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A situation going better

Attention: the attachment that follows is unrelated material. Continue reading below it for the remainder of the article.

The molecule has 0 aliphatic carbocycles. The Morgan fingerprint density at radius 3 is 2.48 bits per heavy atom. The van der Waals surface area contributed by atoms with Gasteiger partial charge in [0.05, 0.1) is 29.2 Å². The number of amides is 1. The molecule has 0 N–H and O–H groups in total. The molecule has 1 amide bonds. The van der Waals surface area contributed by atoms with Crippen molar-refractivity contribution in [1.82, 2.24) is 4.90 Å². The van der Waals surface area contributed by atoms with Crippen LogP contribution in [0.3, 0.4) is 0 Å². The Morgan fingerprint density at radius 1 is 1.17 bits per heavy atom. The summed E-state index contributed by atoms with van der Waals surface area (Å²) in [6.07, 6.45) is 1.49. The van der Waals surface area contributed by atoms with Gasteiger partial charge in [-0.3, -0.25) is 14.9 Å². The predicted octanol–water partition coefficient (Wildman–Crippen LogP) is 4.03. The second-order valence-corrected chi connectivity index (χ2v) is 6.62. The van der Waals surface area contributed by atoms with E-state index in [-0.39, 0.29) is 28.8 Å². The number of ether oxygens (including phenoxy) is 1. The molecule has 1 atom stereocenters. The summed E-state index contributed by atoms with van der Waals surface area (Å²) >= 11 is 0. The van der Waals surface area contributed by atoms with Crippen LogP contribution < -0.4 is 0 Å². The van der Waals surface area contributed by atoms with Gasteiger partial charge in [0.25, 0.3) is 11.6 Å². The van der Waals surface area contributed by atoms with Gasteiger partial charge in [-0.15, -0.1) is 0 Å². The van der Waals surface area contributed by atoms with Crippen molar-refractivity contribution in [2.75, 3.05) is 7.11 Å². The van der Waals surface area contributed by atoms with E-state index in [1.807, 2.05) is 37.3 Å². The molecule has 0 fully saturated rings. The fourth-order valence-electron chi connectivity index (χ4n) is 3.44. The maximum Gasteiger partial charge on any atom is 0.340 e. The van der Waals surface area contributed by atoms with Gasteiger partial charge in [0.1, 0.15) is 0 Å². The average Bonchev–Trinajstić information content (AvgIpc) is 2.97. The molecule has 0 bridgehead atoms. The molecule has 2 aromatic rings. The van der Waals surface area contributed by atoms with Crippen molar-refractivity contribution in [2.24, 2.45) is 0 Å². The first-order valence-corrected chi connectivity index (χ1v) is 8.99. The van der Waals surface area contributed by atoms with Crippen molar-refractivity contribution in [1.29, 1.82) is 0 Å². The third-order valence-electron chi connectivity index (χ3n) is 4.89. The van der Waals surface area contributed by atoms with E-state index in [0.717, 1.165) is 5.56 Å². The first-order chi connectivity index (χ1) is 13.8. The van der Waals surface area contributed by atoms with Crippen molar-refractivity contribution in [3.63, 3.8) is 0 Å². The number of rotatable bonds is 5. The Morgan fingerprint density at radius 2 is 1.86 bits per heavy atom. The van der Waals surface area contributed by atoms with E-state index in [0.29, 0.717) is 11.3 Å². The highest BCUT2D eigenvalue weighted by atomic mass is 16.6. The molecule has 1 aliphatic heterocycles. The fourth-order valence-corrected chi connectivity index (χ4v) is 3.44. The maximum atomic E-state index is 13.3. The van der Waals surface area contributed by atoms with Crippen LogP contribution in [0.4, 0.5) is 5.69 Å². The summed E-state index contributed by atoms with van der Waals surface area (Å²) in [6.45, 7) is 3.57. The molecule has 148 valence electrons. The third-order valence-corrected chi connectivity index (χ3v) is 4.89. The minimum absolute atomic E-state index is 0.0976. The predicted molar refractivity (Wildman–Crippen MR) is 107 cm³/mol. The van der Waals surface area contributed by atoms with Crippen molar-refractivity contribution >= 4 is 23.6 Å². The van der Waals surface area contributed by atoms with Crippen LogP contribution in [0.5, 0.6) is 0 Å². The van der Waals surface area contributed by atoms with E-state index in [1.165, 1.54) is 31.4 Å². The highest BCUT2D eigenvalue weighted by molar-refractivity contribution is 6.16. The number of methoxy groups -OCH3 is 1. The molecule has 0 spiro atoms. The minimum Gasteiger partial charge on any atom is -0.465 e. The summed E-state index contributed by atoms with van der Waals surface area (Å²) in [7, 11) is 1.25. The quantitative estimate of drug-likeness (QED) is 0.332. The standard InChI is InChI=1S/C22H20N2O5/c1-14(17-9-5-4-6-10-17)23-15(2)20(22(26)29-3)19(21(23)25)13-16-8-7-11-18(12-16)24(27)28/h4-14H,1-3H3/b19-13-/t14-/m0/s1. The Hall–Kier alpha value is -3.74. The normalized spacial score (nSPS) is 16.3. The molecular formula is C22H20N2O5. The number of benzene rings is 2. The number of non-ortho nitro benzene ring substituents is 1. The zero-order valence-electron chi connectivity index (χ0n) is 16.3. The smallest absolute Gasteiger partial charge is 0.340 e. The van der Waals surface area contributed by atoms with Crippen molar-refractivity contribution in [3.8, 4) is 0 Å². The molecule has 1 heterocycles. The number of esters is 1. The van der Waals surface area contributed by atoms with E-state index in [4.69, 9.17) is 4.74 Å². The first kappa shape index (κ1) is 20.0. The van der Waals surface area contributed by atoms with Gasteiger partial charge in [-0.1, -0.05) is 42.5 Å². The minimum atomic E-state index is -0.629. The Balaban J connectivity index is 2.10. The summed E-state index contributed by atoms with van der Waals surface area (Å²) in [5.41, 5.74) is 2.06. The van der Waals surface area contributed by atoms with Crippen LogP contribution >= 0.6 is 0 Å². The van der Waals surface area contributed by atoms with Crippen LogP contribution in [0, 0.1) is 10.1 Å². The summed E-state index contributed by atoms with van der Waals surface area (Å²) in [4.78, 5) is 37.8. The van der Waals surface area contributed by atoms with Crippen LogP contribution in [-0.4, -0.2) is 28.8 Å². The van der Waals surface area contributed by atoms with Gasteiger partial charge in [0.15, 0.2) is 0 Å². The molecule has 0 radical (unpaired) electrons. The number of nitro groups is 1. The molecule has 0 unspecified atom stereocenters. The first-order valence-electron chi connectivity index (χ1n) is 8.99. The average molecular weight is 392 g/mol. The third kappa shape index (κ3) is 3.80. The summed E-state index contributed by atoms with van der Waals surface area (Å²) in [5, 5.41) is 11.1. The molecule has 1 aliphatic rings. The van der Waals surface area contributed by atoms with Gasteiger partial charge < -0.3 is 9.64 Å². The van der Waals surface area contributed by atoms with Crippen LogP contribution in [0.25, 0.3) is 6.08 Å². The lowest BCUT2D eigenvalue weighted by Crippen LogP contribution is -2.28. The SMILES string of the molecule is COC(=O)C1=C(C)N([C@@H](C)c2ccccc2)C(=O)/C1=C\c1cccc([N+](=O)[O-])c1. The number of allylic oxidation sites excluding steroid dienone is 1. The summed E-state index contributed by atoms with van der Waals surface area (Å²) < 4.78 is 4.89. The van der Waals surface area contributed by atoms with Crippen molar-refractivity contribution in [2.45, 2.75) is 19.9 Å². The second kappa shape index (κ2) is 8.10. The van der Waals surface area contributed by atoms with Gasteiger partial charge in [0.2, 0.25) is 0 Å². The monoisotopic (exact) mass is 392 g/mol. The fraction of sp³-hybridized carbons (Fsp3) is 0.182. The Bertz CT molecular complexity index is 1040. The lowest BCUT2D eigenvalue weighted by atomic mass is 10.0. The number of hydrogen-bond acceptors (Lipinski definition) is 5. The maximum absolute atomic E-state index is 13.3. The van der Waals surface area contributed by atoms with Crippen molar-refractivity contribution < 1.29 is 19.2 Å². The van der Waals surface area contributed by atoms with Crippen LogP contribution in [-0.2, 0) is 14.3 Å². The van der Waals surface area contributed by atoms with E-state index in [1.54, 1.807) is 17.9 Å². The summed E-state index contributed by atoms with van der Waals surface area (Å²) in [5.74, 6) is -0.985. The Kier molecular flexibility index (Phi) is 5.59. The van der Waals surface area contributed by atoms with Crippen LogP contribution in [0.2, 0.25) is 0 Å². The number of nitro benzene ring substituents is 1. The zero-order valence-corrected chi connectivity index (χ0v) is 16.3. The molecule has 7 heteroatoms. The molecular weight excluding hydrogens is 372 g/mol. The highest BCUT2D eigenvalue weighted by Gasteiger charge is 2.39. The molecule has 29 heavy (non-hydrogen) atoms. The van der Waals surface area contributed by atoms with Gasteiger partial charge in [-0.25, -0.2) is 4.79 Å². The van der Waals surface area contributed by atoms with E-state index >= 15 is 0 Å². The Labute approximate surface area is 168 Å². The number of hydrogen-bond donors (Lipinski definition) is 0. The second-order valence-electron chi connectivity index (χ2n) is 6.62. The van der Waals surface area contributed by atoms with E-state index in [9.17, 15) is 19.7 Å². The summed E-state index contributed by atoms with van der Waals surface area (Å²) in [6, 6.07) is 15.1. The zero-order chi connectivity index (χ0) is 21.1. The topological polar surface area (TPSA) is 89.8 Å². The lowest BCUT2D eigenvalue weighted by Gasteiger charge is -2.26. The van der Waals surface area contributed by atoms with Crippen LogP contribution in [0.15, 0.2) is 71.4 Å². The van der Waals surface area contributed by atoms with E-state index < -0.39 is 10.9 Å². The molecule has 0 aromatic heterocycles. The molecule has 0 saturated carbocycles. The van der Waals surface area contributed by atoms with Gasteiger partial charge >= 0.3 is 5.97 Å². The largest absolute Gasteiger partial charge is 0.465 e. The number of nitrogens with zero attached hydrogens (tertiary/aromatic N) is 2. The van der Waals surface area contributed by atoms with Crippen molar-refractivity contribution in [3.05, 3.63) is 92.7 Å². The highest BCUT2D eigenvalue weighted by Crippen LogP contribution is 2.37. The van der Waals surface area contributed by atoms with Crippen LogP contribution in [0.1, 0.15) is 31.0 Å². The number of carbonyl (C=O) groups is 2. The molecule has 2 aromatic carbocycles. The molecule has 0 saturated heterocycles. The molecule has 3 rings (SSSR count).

In this video did you see what happens what happens when Liam and Naomi STOP and TALK IT OUT. What did Naomi do differently? Did you see how she stayed calm and listened? How did this make it easier for Liam to respond? Why was Liam able to see things from Naomi’s point of view? How did this help the conversation? Next time you find yourself getting drawn into an argument with your partner, remember – the first step is to STOP. STOP: Stay calm and listen.TALK IT OUT: Speak for yourself and try to see things from [_your partner_]’s point of view.WORK IT OUT: Negotiate and problem-solve. John Gottman, a famous relationship researcher, found that couples have better relationships when their positive moments outweigh their negative moments. For every negative moment between you and your partner, you need five positive moments to balance it out. At the beginning of this section, we asked you to think about this Sliding Scale and identify where you and your partner might be. Arguing all the time – shouting, criticising, blaming, walking out. Arguing most of the time. Arguing sometimes and not really getting things sorted. Arguing but listening to each other and agreeing to differ. Getting on well and sorting out your difference. Now you can begin to think about where you would like to be, and how you might get there. Here are some questions to get you started: What would make it better for you? What would make it better for your baby? What would you be doing differently? What was happening when things went well?   Now it’s time to set some goals. A goal can be a thing you want to happen, or a way you want to be. Goals are a good way to make sure you use the new skills you are learning.   How to set goals What would you like to do differently? You can set goals by going to your account and clicking on ‘Goals’. Then you can either choose your own goal or pick one from our list: Stay calm – count to 10 before I respond. Listen to my partner without jumping in. Try to see it from my partner’s point of view. Notice when I criticise. Take a break if I start getting angry. Say two positive things to my partner every week. The most important thing is to PRACTISE. Whatever goals you choose, try them out over the next few weeks. The more you practise, the better you will get. The most important thing is to PRACTISE. Whatever goals you choose, try them out over the next few weeks. The more you practise, the better you will get.